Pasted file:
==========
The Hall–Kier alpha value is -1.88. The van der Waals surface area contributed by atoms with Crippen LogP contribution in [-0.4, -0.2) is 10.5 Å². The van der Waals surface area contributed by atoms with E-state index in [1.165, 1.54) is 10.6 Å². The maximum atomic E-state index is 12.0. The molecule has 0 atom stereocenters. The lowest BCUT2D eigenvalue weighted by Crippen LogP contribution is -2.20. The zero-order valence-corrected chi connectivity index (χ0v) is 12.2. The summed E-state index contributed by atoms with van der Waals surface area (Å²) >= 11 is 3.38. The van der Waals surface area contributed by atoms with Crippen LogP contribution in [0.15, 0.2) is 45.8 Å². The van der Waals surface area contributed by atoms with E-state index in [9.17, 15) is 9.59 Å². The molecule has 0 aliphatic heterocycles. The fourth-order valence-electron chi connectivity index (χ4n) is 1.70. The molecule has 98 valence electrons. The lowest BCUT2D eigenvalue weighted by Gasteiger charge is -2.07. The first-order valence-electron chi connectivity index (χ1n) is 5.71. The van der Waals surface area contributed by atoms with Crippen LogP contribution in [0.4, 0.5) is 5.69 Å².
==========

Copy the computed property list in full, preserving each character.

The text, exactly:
The Hall–Kier alpha value is -1.88. The van der Waals surface area contributed by atoms with Crippen LogP contribution in [-0.4, -0.2) is 10.5 Å². The van der Waals surface area contributed by atoms with E-state index in [1.165, 1.54) is 10.6 Å². The maximum atomic E-state index is 12.0. The molecule has 0 atom stereocenters. The lowest BCUT2D eigenvalue weighted by Crippen LogP contribution is -2.20. The zero-order valence-corrected chi connectivity index (χ0v) is 12.2. The summed E-state index contributed by atoms with van der Waals surface area (Å²) >= 11 is 3.38. The van der Waals surface area contributed by atoms with Crippen LogP contribution in [0.15, 0.2) is 45.8 Å². The van der Waals surface area contributed by atoms with E-state index in [9.17, 15) is 9.59 Å². The molecule has 0 aliphatic heterocycles. The fourth-order valence-electron chi connectivity index (χ4n) is 1.70. The molecule has 98 valence electrons. The lowest BCUT2D eigenvalue weighted by Gasteiger charge is -2.07. The first-order valence-electron chi connectivity index (χ1n) is 5.71. The van der Waals surface area contributed by atoms with Crippen LogP contribution in [0.4, 0.5) is 5.69 Å².